Marion Barry, His Book Tour and a Unique Media Dinner

Marion Barry shows off the new book, "Mayor For Life," which was published last week.
Neshan Naltchayan
Marion Barry shows off the new book, "Mayor For Life," which was published last week.

"Read the book first," said Ward 8 Councilmember Marion Barry, better known as "Mayor For Life," the title of his autobiography, written with Omar Tyree. Barry was Mayor of Washington, D.C., from 1979 to 1991 and 1995 to 1999, and he was talking about the story of his life and his side of the story.

The colorful and controversial Barry is on a book tour and said of his "Mayor For Life": "It's an honest book -- with the good, the bad and the ugly -- more good than anything else."

About 20 journalists attended a unique media "on-the-record" dinner with Barry June 20 at Look Supper Club on K Street. It was hosted by proprietor Michael Kosmides and Janet Donovan of Hollywood on the Potomac, and writers and editors got a chance to ask the former mayor questions about his political and personal life.

The 78-year-old Barry displayed the different sides of his personality, saying he was an overcomer and a people person and saw himself as someone fighting to give "help and hope." He also said he saw himself "as a example to others," displaying "courage, tenacity and vision." "That's Marion Barry in a nutshell," he said.

As quickly as Barry would note that he has always been a champion for black America, he said: "I should not have gone to that hotel." He was referring to his January 1990 arrest at the Vista Hotel by the FBI on drug charges. Barry served six months in jail. This is the part of the Barry story the nation recalls and laughs about. Nevertheless, a few years after that, he was re-elected as mayor. Barry's commitment to the black community runs deep, and it has forgiven him because of his support.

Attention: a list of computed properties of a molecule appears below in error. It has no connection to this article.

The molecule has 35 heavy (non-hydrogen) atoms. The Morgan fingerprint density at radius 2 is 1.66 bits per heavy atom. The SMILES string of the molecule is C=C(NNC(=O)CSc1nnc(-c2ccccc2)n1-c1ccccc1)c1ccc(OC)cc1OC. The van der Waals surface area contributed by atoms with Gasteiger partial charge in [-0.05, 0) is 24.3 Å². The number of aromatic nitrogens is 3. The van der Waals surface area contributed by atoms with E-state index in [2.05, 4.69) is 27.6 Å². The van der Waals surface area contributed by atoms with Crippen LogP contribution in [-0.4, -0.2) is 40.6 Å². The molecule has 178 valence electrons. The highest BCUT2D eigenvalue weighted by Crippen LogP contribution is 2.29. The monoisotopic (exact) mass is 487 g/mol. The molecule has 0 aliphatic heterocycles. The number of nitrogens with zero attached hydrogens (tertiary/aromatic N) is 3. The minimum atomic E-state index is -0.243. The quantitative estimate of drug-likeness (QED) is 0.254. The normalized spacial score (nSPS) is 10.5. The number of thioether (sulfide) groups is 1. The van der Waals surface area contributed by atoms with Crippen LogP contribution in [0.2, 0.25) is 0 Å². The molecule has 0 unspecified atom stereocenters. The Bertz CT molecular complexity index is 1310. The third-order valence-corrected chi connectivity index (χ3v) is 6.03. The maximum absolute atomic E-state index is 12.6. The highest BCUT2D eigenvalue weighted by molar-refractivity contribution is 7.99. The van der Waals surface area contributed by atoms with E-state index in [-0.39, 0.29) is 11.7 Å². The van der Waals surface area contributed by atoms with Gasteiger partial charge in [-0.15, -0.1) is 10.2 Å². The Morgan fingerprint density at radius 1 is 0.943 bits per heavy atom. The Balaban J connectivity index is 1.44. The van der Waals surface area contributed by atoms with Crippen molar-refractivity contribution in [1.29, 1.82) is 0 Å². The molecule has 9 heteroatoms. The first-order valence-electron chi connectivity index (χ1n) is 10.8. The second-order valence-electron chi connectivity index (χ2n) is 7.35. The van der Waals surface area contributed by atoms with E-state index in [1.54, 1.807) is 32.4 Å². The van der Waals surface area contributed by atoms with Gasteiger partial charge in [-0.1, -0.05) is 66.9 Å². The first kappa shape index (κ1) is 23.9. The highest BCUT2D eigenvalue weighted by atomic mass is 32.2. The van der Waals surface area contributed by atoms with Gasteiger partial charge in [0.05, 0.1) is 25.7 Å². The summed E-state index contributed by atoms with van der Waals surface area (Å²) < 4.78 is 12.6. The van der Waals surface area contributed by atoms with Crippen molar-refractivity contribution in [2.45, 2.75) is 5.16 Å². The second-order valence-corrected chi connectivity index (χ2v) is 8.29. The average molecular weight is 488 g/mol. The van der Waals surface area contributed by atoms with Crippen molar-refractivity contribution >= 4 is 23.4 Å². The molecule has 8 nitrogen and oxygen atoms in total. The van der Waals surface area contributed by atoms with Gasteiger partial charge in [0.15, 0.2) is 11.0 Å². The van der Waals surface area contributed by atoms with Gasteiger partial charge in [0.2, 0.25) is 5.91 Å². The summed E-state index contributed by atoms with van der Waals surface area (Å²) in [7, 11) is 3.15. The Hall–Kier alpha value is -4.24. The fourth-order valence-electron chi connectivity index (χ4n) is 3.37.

Barry's answers to the news publications or websites ranged from talking about Christian forgiveness -- "70 times 70 times" -- to not eating beef and other advice about nutrition. (Barry is a diabetic and was hospitalized last year for a blood infection.)

He gave advice to Bill Clinton, Barry said. "Bill is a overcomer." There's no time for "a pity party," he added. "Correct your mistakes."

While Barry can offer opinions on reparations (yes, but "not enough support") or the Washington Redskins ("They should change that name."), he remembers where he came from. His mother was the strongest influence during his early life. "She gave me stick-to-it-ness," he said. As for today, of his son Christopher, he said: "I want to be a grandfather before I die."

Toward the end of the dinner, if we did not already know, he told the media: D.C. will never have "another mayor like Marion Barry."

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Sat, 1 Nov 2014 02:52:34 -0400

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